Keeping people healthy is better than treating them after they get sick. That’s why investment in public health is always worthwhile.

For the last 15 years, Healthy Maine Partnerships has been doing just that, using money from the landmark settlement with the tobacco industry to help people quit smoking, lose weight or avoid substance abuse.

That will end abruptly Friday, when the 27 regional agencies that have been delivering these services will see their contracts come to an end, and will be replaced by five statewide agencies.

In time, that may prove to be a better way to deliver these services, but recent history gives us reason to be concerned. The LePage administration has been cool to public health spending in general, and even hostile to Healthy Maine Partnerships, once trying to divert $10 million from the program for other uses before the proposal was overruled by the Legislature.

And characteristically, the administration is providing few answers to important questions on how the programs will work. Already there have been layoffs by public health agencies and concerns that there will be interruptions in service. Under Gov. Paul LePage and state Health and Human Services Commissioner Mary Mayhew, key public health jobs have remained unfilled, while preventable diseases are claiming lives.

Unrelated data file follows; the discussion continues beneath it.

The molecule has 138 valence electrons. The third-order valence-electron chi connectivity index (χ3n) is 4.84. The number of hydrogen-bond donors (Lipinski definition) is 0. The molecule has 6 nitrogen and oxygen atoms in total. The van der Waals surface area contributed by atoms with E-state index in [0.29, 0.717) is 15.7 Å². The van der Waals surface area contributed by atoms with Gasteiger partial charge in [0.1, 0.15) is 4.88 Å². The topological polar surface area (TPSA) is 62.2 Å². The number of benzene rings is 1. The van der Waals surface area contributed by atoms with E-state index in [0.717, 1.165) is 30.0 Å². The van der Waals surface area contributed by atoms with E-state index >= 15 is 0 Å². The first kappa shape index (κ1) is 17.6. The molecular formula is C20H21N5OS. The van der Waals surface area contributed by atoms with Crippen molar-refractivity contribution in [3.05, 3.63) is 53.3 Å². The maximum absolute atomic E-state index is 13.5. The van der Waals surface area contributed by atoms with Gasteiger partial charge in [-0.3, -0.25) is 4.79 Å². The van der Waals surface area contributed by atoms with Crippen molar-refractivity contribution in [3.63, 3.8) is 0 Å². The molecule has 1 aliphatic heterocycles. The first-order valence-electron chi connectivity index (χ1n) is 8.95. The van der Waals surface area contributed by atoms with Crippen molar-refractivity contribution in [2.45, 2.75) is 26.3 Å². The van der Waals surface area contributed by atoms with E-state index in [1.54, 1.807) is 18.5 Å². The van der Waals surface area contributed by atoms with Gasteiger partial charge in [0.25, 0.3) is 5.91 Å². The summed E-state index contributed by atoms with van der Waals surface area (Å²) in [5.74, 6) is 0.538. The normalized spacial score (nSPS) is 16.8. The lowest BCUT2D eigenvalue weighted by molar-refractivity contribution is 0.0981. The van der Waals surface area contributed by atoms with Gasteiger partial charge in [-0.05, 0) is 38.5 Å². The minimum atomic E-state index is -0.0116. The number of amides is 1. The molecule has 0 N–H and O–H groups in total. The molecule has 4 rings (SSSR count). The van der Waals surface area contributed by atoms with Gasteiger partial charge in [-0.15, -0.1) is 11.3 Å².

The state’s plan is to award the funds distributed in these contracts to five statewide agencies that will fund programs in specific areas. For instance, MaineHealth has a $2.3 million contract for tobacco prevention, while the University of New England has a $2.5 million grant to fight substance abuse.

UNE, MaineHealth and the other agencies that have the new state contracts will subcontract with local programs: in some cases, the very programs that have been directly working with the state for years. Instead of simplifying the system, this change appears to be adding an intermediary layer of complexity between the funding source and the people being served.

Mayhew says the change is needed to facilitate data collection and program evaluation, which is a worthwhile goal. But she could make the transition much smoother if she would be more transparent about how the programs will work as the state shifts between systems.

Maine cannot afford to fall back in this area. The state is first in New England in obesity and smoking rates, the lifestyle factors that can lead to debilitating disease and premature death.

Community health education is a good investment that helps people live better lives and avoid expensive treatment. State officials should clearly explain how the new system will be better than the one that has been in place for the last 15 years.


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